Some college students in Alaska will be able to complete two years of veterinary education in their home state starting in fall 2015.
Students who complete those two years will be able to complete their studies in Colorado, where they would receive DVM degrees.
Under an agreement signed Dec. 19, 2013, the University of Alaska-Fairbanks will accept 10 veterinary students into its new Department of Veterinary Medicine each year, and students who complete those years will be able to transfer to the Colorado State University College of Veterinary Medicine & Bio-medical Sciences.
Dr. Todd O’Hara, interim associate dean for veterinary medicine and a toxicology professor at UAF, said his university worked to partner with CSU because the veterinary college has a good academic reputation, and the institutions share interests in biomedical research and efforts to simultaneously improve human, animal, and environmental health.
“We have a lot of natural resources and humans who are dependent on those natural resources,” Dr. O’Hara said. “And so, we have a natural one-health mission here, and Colorado State was very interested in that.”
Dr. O’Hara said the veterinary program in Fairbanks will emphasize work in public health and rural medicine for domestic animals, wildlife, and fish. The state’s sled dogs also create a need for veterinarians able to provide sports medicine and husbandry services.
Alaska also has novel food security issues—such as those posed by Brucella organisms and lipophilic chemicals—that can affect residents who rely on wildlife for food, he said.
Dr. Mark Stetter, dean of Colorado’s veterinary college, said the partnership will give his university new research opportunities and give its students experiences with more species and ecosystems. He noted that the veterinary college has been sending students to UAF for a summer research exchange program.
Dr. Stetter said that CSU had been planning to expand facilities and programs in the veterinary college in areas such as one health, sports and rehabilitative medicine, and nutrition.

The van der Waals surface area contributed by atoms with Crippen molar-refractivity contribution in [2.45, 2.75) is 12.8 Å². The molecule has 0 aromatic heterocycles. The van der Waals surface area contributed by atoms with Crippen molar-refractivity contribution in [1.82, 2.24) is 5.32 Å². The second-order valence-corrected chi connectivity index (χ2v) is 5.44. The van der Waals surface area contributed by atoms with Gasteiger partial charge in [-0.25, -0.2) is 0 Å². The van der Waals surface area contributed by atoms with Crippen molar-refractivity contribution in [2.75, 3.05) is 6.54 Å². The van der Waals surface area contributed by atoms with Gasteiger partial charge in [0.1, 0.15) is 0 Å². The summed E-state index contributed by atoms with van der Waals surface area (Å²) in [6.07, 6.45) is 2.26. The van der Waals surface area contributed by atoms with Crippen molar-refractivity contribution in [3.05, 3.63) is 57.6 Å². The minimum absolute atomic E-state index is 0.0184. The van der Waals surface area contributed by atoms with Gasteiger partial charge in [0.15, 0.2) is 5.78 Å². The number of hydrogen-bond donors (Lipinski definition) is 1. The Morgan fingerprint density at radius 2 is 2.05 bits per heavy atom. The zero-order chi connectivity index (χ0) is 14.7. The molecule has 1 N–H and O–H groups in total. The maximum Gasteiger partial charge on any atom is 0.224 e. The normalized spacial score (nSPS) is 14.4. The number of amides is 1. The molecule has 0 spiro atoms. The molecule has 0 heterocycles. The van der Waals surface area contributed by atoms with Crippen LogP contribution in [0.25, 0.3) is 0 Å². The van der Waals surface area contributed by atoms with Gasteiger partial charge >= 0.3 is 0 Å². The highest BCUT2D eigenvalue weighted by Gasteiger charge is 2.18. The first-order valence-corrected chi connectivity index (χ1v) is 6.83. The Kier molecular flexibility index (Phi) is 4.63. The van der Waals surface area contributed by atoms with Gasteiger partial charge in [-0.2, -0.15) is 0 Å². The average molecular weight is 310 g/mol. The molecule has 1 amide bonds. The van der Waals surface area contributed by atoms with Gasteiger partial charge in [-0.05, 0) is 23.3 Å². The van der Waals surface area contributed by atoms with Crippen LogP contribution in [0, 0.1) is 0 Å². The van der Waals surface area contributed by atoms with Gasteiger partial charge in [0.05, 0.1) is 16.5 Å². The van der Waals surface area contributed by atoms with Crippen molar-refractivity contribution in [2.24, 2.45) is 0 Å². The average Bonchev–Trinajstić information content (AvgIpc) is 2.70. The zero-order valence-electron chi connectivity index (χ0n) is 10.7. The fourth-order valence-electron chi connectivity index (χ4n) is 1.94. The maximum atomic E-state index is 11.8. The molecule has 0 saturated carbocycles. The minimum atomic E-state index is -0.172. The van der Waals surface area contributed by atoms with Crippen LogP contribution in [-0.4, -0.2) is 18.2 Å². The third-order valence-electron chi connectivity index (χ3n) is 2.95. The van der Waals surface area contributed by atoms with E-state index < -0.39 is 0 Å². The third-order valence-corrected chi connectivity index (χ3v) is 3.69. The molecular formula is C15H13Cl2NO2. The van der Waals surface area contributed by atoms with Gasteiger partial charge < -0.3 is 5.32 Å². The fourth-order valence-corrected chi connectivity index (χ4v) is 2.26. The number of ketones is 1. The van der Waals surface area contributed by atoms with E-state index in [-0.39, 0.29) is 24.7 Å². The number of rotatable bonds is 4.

“It certainly works out nicely that, as our hospital facilities and our different programs expand, we’re able to kind of look at new opportunities for both the students here and in Alaska,” he said.
He also expects students transferring from Alaska may not be “of the same mold” as veterinary students of the past, as they will be exposed to a different curriculum that could let them work in new areas of ecosystem health, research, academia, or other subject areas beyond the traditional areas of veterinary medicine.
“We’re very sensitive to the fact that, in the veterinary profession, there’s a lot of concern about the number of veterinary schools, the number of veterinary students that are graduating, and how many veterinarians are needed in the workplace,” Dr. Stetter said. “And because of that sensitivity, we are spending a lot of time looking at much more diverse career opportunities for our students, so they’re not just going into the traditional areas of veterinary medicine.”
Under the agreement, the first two years of tuition for students in Alaska will be equal to that of students in Colorado, expected to be about $27,000 yearly, according to an announcement from Colorado State. When students transfer from Fairbanks to Fort Collins, they will pay nonresident tuition, expected to be about $54,000 yearly when the first class arrives in 2017.
Dr. O’Hara said Alaska’s state government could develop opportunities to pay the difference between the in-state and out-of-state tuition for transfer students in exchange for commitments to return to Alaska after graduation.
“We hope to find a way to pay that difference somehow, but we don’t have a mechanism to do that yet,” he said.